The ongoing debate over MOOCs is a microcosm of America’s higher education industry, which is now at an Internet-created crossroads. Across the country, online learning allows schools to expand their reach, but it is also threatening the traditional business model of how to deliver knowledge and also how much to charge for it.

Across all sectors of the industry – public, private, and for-profit – there is the sense that online learning offers the greatest opportunity for future growth. For-profit universities such as the University of Phoenix and Strayer University were the first to truly embrace online education, and their revenues soared as a result. Between 1998 and 2008, enrollment in U.S. for-profit colleges jumped by 236 percent, according to the independent advocacy group Education Trust.

Tailored for adults

Aside from their early mastery of the online platform, the for-profits excelled at marketing to adult, nontraditional students, as well as tailoring the educational experience to their unique needs. The University of Phoenix, for example, compressed its classes into five- or six-week mini-semesters, with the idea that it’s easier for busy adults to absorb one fast-paced class than to juggle four classes in a full-length college semester.

More recently, though, for-profits have been criticized for using overly-aggressive, car-salesman-like selling tactics to recruit students. The schools often charge higher tuition than public colleges, and the student loan default rates at for-profit schools are dramatically higher than at other types of colleges.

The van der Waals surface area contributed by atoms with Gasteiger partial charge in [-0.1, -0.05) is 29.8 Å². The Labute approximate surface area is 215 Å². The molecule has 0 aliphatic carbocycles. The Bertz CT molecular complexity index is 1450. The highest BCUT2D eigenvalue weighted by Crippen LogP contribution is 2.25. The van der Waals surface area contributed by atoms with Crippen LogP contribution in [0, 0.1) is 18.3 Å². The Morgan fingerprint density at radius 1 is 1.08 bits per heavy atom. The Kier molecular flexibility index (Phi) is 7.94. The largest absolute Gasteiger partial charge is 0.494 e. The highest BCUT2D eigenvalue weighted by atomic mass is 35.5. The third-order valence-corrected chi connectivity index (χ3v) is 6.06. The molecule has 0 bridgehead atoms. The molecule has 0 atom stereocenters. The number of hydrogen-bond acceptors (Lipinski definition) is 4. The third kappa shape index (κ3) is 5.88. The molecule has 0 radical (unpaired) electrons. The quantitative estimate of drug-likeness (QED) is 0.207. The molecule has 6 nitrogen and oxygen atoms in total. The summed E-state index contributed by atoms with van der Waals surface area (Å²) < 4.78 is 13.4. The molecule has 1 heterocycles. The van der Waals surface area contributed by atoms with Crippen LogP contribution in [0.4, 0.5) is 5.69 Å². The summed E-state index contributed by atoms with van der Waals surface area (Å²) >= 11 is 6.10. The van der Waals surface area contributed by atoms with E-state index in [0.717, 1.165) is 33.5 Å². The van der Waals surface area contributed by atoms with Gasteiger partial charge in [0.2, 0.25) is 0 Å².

At the same time that for-profits have struggled, traditional public and private colleges have aggressively expanded their menu of fully online degree programs.

But some schools, such as the University of Miami, have been hesitant to join the mad dash toward offering fully online degrees. UF has a staggering array of graduate-level online degrees – 70 in all.

Ray Schroeder, director of the Center for Online Learning, Research and Service at the University of Illinois-Springfield, says universities are now facing the same decisions that confronted the music and newspaper industries years ago when the Internet turned their whole operating structure upside down.

“Colleges and universities should be excited – this is an important change and movement in higher education,” Schroeder said, although he warned that online learning means colleges will face increased, and tougher, competition. Schroeder noted that well-known Harvard business professor Clayton Christensen predicts that about half of U.S. colleges and universities will go bankrupt during the next 15 years.

“There certainly will be a shakeout,” Schroeder said.


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